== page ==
These medical tests can help gain a better insight into the diagnosis. For instance, getting an MRI(Magnetic resonance imaging) scan of the chest can help in finding out any granulomas or inflammatory cells in the organs such as the lung or any swelling in the lymph nodes in the chest. 

Moreover, high blood levels of an enzyme(Angiotensin-converting enzyme) can also be one of the causes of Lofgren syndrome. They cause the blood vessels to shrink, which in return increases blood pressure and inflammation. 

For a better diagnosis, your doctor might check you physically for any:

  1. Skin bump or rash
  2. Swollen lymph nodes
  3. Swollen liver or spleen
  4. Diagnose heart and lungs

Once done, based on the results you will be prescribed either of the following diagnostic tests:

  1. A chest x-ray for granulomas or swollen lymph nodes
  2. A chest CT scan to take cross-sectional pictures of your chest for a better clearer picture.
  3. A lung function test to check if your lung has been affected or not
  4. A biopsy by examining your tissues for any granulomas


Lofgren syndrome gets treated and vanishes away within a few months or a year, all on its own without any treatment. However, doctors do prescribe a few drugs depending on your body, such as non-steroidal anti-inflammatory drugs that can help ease the pain. (anti-inflammatory drugs for example aspirin and acetaminophen. Steroidal drugs can also be used to reduce inflammation and pain).

In case if the following are affected, you might then follow a treatment plan:

  1. Eyes
  2. Nervous system
  3. Heart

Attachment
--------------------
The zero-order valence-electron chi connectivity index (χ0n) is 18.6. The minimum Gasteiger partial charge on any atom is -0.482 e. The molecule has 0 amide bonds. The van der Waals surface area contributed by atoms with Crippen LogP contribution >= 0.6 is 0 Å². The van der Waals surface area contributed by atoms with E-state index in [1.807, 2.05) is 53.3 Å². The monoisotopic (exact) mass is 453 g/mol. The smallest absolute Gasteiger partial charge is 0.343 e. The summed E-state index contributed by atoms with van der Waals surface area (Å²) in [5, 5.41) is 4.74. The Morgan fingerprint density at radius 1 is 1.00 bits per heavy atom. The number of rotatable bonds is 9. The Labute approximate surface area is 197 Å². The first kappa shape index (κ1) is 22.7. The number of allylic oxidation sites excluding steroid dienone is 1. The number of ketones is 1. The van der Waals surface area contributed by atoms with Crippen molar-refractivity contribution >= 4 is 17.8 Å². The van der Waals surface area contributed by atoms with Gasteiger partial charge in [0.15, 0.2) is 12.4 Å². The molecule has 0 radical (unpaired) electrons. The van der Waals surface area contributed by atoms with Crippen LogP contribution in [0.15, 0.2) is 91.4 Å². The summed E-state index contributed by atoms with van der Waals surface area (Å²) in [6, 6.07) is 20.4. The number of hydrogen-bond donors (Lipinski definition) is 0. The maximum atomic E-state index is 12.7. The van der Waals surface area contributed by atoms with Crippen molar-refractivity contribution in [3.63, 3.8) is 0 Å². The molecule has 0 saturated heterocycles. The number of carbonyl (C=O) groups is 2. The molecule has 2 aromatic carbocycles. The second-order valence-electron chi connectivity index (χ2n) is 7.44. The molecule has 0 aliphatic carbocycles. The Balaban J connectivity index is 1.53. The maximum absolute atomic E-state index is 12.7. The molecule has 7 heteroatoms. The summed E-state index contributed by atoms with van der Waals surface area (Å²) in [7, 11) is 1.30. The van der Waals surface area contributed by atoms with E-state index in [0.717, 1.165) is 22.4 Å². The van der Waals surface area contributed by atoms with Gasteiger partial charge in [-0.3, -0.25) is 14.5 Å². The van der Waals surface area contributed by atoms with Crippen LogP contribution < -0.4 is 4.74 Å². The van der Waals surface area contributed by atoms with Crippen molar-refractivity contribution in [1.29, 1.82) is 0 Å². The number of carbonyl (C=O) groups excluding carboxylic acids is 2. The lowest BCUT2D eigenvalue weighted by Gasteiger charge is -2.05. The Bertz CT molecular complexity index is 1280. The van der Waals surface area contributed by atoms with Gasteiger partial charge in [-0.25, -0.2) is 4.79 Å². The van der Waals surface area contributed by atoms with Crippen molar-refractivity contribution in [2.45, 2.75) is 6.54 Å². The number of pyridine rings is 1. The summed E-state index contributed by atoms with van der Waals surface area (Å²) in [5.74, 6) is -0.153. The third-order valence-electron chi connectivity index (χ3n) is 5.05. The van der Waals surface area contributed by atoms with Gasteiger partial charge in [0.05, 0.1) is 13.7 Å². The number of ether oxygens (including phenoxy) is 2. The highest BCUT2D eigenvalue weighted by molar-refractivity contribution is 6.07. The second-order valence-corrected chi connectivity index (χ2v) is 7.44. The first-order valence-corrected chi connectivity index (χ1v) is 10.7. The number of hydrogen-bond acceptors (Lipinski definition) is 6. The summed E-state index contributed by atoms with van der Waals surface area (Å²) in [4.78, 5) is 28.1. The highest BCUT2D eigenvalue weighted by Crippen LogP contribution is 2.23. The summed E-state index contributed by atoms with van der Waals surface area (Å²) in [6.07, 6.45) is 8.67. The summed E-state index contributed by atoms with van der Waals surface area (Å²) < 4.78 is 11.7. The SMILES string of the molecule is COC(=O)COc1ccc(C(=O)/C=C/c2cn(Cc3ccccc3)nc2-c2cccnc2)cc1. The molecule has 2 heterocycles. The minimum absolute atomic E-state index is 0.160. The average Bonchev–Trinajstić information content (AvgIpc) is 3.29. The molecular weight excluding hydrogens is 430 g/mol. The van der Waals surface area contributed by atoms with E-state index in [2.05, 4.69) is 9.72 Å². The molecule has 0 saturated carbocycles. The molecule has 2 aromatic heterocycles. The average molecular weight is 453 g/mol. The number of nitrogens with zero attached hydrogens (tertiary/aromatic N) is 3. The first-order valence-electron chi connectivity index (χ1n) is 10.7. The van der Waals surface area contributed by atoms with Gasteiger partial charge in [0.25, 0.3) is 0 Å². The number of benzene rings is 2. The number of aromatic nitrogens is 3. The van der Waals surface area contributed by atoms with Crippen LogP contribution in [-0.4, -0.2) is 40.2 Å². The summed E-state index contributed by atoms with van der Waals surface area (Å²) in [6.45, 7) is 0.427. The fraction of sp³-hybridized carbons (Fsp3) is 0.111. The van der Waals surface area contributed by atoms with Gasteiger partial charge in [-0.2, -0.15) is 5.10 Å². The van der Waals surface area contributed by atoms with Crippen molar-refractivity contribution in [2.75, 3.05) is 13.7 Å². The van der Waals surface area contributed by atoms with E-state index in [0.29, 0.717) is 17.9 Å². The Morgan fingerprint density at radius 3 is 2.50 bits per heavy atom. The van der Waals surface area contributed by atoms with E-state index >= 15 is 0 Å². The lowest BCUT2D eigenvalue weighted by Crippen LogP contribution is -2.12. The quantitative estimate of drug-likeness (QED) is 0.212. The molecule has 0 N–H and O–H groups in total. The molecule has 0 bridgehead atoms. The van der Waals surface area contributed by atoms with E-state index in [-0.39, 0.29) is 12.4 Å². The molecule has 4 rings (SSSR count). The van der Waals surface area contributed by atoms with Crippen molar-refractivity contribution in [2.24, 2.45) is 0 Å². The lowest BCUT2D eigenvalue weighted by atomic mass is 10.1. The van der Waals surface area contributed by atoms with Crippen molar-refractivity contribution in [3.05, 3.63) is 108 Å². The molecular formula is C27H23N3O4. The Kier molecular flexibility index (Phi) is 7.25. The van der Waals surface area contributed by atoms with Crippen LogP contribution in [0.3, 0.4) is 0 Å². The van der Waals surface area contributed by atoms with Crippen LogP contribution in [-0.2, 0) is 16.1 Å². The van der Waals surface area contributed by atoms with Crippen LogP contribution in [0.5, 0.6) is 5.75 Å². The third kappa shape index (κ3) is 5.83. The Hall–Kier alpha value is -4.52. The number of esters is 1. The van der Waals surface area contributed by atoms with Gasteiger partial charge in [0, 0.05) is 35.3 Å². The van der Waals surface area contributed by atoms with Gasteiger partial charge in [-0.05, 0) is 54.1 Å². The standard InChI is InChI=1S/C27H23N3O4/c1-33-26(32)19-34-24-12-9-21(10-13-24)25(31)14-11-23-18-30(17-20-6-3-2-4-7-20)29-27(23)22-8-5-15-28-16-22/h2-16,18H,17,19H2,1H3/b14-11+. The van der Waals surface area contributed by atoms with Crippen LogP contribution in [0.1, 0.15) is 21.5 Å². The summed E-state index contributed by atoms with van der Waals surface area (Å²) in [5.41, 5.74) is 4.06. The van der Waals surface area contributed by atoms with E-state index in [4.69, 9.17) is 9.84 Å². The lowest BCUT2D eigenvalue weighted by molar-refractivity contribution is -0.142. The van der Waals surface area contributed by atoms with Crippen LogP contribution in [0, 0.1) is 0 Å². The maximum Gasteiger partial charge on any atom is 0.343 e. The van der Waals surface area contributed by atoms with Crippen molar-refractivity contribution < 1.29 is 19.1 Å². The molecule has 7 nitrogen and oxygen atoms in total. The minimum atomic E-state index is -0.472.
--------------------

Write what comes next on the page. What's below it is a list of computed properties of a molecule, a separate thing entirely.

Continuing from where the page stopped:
4. Lungs

Depending upon your progress (that varies from person to person), you will be then prescribed certain medications to suppress your immune system.


Lofgren syndrome can be seen with a good prognosis since almost more than 90% experiencing the condition tend to get better within two years.

Complications in Lofgren Syndrome

As per the prognosis, almost 90% of people showed positive recovery from Lofgren syndrome. Likewise, most people with Lofgren syndrome do not experience complications. However, some complications may occur such as:

  1. Irregular, unusual heartbeat
  2. Kidney failure
  3. Lung infection
  4. Infertility

Differential Diagnosis

The response example of fever, arthralgia, and injuries of erythema nodosum, however suggestive are not limited to sarcoidosis. Responses might be brought about by a few different triggers including: 

  1. Prescription actuated reasons for penicillin, sulfa drugs, oral contraceptives, vaccinations 
  2. Other fundamental provocative inflammatory illnesses like fiery entrail illness, lupus, Behcet infection 
  3. Pregnancy 
  4. Contaminations like Streptococcus, enteric microbes, Mycobacterium tuberculosis, coccidioidomycosis, histoplasmosis, blastomycosis 

Bottom Line

Lofgren syndrome is a clinical phenotype of acute sarcoidosis. It is more commonly found in women than in men.  Sarcoidosis has a slow disease progression, however, unlike sarcoidosis, Lofgren syndrome presents acutely.

The causes of Lofgren syndrome can vary from person to person but the roles played by gender, geography, and genetics can put one at high risk of contracting this condition.  Lofgren syndrome does not have any such long-term chronic effect on the human body along with little to no damage to human organs.